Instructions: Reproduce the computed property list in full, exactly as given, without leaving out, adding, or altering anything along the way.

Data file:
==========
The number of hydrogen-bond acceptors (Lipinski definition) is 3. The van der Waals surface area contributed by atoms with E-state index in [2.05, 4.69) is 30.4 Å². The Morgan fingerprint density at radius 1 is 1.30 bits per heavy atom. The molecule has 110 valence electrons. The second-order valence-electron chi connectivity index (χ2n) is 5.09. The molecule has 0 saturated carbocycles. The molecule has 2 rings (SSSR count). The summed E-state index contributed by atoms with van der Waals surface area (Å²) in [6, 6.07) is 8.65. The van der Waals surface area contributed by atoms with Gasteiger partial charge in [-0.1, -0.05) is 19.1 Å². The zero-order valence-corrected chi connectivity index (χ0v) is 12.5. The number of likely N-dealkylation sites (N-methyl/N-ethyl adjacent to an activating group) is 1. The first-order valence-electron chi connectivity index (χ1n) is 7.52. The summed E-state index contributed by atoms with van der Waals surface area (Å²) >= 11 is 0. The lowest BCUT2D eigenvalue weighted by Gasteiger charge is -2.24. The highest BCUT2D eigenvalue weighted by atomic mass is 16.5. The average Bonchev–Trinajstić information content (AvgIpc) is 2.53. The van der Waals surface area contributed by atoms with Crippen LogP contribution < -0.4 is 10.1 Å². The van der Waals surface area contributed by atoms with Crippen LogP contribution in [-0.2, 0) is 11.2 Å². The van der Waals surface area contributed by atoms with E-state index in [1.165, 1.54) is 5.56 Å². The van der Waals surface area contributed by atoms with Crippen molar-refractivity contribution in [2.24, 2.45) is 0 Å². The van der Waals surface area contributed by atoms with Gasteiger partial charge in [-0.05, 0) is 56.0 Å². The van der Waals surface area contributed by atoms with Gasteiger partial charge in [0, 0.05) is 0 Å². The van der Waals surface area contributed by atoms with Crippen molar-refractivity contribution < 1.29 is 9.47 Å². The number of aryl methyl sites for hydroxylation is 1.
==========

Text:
The number of hydrogen-bond acceptors (Lipinski definition) is 3. The van der Waals surface area contributed by atoms with E-state index in [2.05, 4.69) is 30.4 Å². The Morgan fingerprint density at radius 1 is 1.30 bits per heavy atom. The molecule has 110 valence electrons. The second-order valence-electron chi connectivity index (χ2n) is 5.09. The molecule has 0 saturated carbocycles. The molecule has 2 rings (SSSR count). The summed E-state index contributed by atoms with van der Waals surface area (Å²) in [6, 6.07) is 8.65. The van der Waals surface area contributed by atoms with Gasteiger partial charge in [-0.1, -0.05) is 19.1 Å². The zero-order valence-corrected chi connectivity index (χ0v) is 12.5. The number of likely N-dealkylation sites (N-methyl/N-ethyl adjacent to an activating group) is 1. The first-order valence-electron chi connectivity index (χ1n) is 7.52. The summed E-state index contributed by atoms with van der Waals surface area (Å²) >= 11 is 0. The lowest BCUT2D eigenvalue weighted by Gasteiger charge is -2.24. The highest BCUT2D eigenvalue weighted by atomic mass is 16.5. The average Bonchev–Trinajstić information content (AvgIpc) is 2.53. The van der Waals surface area contributed by atoms with Crippen LogP contribution < -0.4 is 10.1 Å². The van der Waals surface area contributed by atoms with Crippen LogP contribution in [-0.2, 0) is 11.2 Å². The van der Waals surface area contributed by atoms with E-state index in [1.165, 1.54) is 5.56 Å². The van der Waals surface area contributed by atoms with Crippen molar-refractivity contribution in [2.24, 2.45) is 0 Å². The van der Waals surface area contributed by atoms with Gasteiger partial charge in [-0.05, 0) is 56.0 Å². The van der Waals surface area contributed by atoms with Gasteiger partial charge in [0, 0.05) is 0 Å². The van der Waals surface area contributed by atoms with Crippen molar-refractivity contribution < 1.29 is 9.47 Å². The number of aryl methyl sites for hydroxylation is 1.